Win 21–6 United States Harold Weston TKO 9 (15) 1978-03-04 United States Olympic Auditorium, Los Angeles, California, United States Retained WBA World Welterweight title
Win 20–6 Puerto Rico Angel Espada TKO 12 (15) 1977-11-19 Puerto Rico Coliseo Roberto Clemente, San Juan, Puerto Rico Retained WBA World Welterweight title
Win 19–6 Canada Clyde Gray KO 2 (15) 1977-08-06 United States Olympic Auditorium, Los Angeles, California, United States Retained WBA World Welterweight title
Win 18–6 Argentina Miguel Angel Campanino KO 2 (15) 1977-03-12 Mexico Arena Mexico, Mexico City, Distrito Federal, Mexico Retained WBA World Welterweight title
Win 17–6 Japan Shoji Tsujimoto KO 6 (15) 1976-10-27 Japan Jissen Rinri Hall, Kanazawa, Ishikawa, Japan Retained WBA World Welterweight title
Win 16–6 Puerto Rico Angel Espada TKO 2 (15) 1976-07-17 Mexico Plaza de Toros Calafia, Mexicali, Baja California, Mexico Won WBA World Welterweight title
Loss 15–6 United States Andy Price UD 10 1976-06-02 United States Sports Arena, Los Angeles, California, United States
Win 15–5 Colombia Rafael Piamonte KO 1 (10) 1976-04-03 Mexico Plaza de Toros Calafia, Mexicali, Baja California, Mexico
Win 14–5 Mexico Jose Palacios KO 10 (12) 1975-09-27 Mexico Arena Mexico, Mexico City, Distrito Federal, Mexico Won Mexico Welterweight title
Win 13–5 Colombia Carlos Obregon UD 10 1975-07-12 Mexico Palacio de los Deportes, Mexico City, Distrito Federal, Mexico
Win 12–5 Mexico Ruben Vazquez Zamora UD 10 1975-01-25 Mexico Arena Mexico, Mexico City, Distrito Federal, Mexico
Win 11–5 Mexico Sammy Garcia KO 3 (10) 1974-10-26 Mexico Mexico City, Distrito Federal, Mexico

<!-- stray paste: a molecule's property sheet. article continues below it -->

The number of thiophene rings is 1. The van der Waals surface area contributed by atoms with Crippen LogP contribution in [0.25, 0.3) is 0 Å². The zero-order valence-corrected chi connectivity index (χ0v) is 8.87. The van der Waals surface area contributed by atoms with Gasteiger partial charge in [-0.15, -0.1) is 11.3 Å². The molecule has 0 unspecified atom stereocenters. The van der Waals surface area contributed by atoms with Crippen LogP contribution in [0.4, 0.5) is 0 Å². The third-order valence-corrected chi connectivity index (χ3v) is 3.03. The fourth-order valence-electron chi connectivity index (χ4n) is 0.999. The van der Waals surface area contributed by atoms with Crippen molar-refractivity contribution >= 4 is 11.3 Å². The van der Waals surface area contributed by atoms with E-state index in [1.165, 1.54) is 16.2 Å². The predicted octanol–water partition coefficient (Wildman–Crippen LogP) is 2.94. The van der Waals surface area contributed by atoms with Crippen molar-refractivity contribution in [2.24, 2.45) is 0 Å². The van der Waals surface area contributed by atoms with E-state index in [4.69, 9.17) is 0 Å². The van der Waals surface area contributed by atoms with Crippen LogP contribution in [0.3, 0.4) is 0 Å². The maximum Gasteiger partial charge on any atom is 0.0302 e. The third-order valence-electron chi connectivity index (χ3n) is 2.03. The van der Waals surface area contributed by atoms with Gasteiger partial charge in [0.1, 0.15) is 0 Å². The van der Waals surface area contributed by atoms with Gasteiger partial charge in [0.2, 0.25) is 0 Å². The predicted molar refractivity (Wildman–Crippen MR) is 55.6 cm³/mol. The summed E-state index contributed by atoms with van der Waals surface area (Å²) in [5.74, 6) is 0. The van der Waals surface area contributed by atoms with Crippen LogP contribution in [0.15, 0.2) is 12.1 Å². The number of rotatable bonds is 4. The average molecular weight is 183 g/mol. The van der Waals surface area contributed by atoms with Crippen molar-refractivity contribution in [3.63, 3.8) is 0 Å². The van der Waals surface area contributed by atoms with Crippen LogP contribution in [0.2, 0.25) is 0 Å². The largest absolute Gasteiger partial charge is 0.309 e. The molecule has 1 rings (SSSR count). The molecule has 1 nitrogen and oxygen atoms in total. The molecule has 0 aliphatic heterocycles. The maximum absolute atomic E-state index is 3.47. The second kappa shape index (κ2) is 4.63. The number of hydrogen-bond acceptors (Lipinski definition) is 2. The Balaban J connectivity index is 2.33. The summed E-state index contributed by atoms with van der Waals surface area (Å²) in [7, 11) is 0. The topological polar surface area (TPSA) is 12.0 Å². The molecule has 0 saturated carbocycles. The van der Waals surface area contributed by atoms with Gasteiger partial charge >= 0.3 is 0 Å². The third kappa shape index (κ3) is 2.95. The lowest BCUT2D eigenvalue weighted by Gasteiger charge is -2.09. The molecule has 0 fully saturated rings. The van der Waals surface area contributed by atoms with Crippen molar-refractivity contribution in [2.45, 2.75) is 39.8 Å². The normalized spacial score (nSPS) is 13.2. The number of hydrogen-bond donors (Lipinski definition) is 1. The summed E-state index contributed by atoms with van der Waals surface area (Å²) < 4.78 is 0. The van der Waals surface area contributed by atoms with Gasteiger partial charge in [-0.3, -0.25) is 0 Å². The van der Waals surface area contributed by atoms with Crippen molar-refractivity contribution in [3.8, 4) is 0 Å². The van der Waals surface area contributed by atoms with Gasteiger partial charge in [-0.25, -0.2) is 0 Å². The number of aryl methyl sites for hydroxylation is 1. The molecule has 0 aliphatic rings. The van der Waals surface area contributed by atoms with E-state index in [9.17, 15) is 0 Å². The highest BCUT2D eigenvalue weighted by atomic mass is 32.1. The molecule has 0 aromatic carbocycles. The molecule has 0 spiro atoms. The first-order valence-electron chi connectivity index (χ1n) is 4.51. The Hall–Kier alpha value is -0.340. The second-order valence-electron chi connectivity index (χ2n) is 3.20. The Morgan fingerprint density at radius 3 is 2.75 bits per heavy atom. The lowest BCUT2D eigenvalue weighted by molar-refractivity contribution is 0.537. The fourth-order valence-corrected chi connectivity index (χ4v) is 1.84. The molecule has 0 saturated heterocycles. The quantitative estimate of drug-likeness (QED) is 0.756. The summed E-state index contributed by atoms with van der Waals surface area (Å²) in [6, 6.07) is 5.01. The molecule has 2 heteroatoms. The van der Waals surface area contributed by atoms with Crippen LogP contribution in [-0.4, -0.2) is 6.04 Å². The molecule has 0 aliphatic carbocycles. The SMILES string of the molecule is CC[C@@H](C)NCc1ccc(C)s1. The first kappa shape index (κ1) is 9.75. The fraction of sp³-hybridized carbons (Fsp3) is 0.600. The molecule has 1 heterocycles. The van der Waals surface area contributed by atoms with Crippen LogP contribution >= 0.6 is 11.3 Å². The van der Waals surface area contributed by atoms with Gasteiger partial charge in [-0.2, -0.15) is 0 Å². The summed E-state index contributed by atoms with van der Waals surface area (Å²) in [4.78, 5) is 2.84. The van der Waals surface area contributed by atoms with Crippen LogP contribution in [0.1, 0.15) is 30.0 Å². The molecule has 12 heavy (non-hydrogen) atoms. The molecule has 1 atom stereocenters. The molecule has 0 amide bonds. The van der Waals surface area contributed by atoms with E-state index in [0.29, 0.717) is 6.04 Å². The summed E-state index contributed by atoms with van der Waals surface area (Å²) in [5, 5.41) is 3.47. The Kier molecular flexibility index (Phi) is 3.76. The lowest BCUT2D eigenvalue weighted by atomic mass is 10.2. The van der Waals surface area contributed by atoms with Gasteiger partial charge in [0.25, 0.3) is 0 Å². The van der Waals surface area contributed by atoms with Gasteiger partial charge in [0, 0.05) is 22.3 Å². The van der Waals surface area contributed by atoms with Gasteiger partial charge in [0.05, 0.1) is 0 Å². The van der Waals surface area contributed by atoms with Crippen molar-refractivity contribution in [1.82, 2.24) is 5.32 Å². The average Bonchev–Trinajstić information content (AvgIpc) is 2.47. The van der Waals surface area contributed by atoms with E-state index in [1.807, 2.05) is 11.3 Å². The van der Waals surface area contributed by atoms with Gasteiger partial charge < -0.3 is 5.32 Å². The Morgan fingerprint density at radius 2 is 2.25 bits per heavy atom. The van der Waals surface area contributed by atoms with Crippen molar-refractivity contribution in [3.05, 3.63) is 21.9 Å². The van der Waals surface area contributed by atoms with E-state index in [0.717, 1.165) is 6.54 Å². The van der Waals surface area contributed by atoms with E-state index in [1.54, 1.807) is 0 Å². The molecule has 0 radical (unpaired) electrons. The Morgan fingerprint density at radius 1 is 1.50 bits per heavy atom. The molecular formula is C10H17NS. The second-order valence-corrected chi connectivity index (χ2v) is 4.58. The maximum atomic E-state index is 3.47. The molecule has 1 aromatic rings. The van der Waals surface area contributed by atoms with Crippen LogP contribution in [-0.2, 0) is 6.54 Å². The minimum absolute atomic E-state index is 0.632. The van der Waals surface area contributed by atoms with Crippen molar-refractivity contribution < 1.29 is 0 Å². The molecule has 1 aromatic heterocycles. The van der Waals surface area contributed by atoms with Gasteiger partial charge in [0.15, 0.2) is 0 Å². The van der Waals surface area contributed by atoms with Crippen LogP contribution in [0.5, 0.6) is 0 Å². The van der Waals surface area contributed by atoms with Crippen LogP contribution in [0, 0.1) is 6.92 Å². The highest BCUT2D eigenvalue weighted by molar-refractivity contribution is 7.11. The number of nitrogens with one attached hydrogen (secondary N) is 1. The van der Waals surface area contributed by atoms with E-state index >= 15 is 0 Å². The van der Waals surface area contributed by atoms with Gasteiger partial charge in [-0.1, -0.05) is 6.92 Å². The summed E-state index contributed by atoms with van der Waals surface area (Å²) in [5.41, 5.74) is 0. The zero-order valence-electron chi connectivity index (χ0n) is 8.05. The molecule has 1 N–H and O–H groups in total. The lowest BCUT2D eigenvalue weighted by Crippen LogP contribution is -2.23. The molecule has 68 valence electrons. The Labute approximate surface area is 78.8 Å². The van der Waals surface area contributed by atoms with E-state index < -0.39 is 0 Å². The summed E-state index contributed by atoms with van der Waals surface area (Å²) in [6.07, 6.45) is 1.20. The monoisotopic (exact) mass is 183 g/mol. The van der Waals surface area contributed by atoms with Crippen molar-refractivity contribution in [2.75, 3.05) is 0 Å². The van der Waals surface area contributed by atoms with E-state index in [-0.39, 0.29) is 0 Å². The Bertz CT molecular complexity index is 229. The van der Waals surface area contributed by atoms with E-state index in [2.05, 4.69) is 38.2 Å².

Win 10–5 Mexico Jose Luis Pena KO 1 (10) 1974-08-21 Mexico Arena Coliseo, Mexico City, Distrito Federal, Mexico
Win 9–5 Belize Sugar Sanders TKO 1 (10) 1974-06-12 Mexico Mexico City, Distrito Federal, Mexico
Win 8–5 Mexico Salvador Ruvalcaba KO 1 (10) 1974-05-11 Mexico Mexico City, Distrito Federal, Mexico
Loss 7–5 Mexico Eleazar Delgado MD 10 1973-11-24 Mexico Mexico City, Distrito Federal, Mexico
Win 7–4 Mexico Octavio Amparan TKO 7 (10) 1973-10-06 Mexico Arena Coliseo, Mexico City, Distrito Federal, Mexico
Win 6–4 Mexico Jose Figueroa TKO 3 (10) 1973-08-04 Mexico Mexico City, Distrito Federal, Mexico
Loss 5–4 Mexico Memo Cruz UD 10 1973-05-13 Mexico Mexico City, Distrito Federal, Mexico
Win 5–3 Mexico Sergio Alejo KO 4 (8) 1973-03-01 Mexico Mexico City, Distrito Federal, Mexico
Win 4–3 Mexico Raul Martinez KO 1 (8) 1972-12-07 Mexico Mexico City, Distrito Federal, Mexico
Loss 3–3 Mexico Juan Pablo Oropeza MD 8 1972-08-19 Mexico Campeche, Campeche, Mexico
Win 3–2 Mexico Pancho Benitez TKO 2 (8) 1972-06-22 Mexico Mexico City, Distrito Federal, Mexico
Win 2–2 Mexico Rielero Rodriguez TKO 2 (6) 1972-05-24 Mexico Culiacan, Sinaloa, Mexico
Loss 1–2 Mexico Mario Roman MD 6 1972-03-04 Mexico Mexico City, Distrito Federal, Mexico
Win 1–1 Dominican Republic Jose Arias TKO 4 (6) 1972-01-01 Mexico Mexico City, Distrito Federal, Mexico
Loss 0–1 Mexico Alfredo Castro KO 2 (4) 1971-11-14 Mexico Mexico City, Distrito Federal, Mexico Cuevas's professional debut.

External links[edit]

Sporting positions
Preceded by
Ángel Espada
WBA Welterweight Champion
July 17, 1976 - June 20, 1980
Succeeded by
Thomas Hearns

References[edit]

  1. ^ Remembering the Career of Pipino Cuevas
  2. ^ HBO: Boxing: Features: Best Of: THE BEST WELTERWEIGHT PUNCHERS EVER